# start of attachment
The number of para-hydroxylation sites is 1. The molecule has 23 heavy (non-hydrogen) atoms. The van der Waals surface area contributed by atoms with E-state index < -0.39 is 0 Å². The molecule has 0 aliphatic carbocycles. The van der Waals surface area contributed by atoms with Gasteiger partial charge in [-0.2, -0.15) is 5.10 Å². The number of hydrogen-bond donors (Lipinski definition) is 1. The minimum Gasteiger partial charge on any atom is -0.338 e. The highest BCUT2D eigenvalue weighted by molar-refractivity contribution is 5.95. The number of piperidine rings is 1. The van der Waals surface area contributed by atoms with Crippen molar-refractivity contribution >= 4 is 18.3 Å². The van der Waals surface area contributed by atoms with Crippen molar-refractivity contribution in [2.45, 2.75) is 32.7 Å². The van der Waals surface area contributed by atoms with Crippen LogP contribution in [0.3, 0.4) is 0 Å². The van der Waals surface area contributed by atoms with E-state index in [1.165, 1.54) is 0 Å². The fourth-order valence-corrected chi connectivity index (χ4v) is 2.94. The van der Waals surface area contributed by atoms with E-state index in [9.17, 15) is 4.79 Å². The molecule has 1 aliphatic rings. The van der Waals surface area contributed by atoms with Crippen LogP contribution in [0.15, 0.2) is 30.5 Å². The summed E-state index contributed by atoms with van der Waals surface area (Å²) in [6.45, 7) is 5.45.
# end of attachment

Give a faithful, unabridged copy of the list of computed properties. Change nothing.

The number of para-hydroxylation sites is 1. The molecule has 23 heavy (non-hydrogen) atoms. The van der Waals surface area contributed by atoms with E-state index < -0.39 is 0 Å². The molecule has 0 aliphatic carbocycles. The van der Waals surface area contributed by atoms with Gasteiger partial charge in [-0.2, -0.15) is 5.10 Å². The number of hydrogen-bond donors (Lipinski definition) is 1. The minimum Gasteiger partial charge on any atom is -0.338 e. The highest BCUT2D eigenvalue weighted by molar-refractivity contribution is 5.95. The number of piperidine rings is 1. The van der Waals surface area contributed by atoms with Crippen molar-refractivity contribution >= 4 is 18.3 Å². The van der Waals surface area contributed by atoms with Crippen molar-refractivity contribution in [2.45, 2.75) is 32.7 Å². The van der Waals surface area contributed by atoms with Crippen LogP contribution in [0.3, 0.4) is 0 Å². The van der Waals surface area contributed by atoms with E-state index in [1.165, 1.54) is 0 Å². The fourth-order valence-corrected chi connectivity index (χ4v) is 2.94. The van der Waals surface area contributed by atoms with E-state index in [9.17, 15) is 4.79 Å². The molecule has 1 aliphatic rings. The van der Waals surface area contributed by atoms with Crippen LogP contribution in [0.15, 0.2) is 30.5 Å². The summed E-state index contributed by atoms with van der Waals surface area (Å²) in [6.45, 7) is 5.45.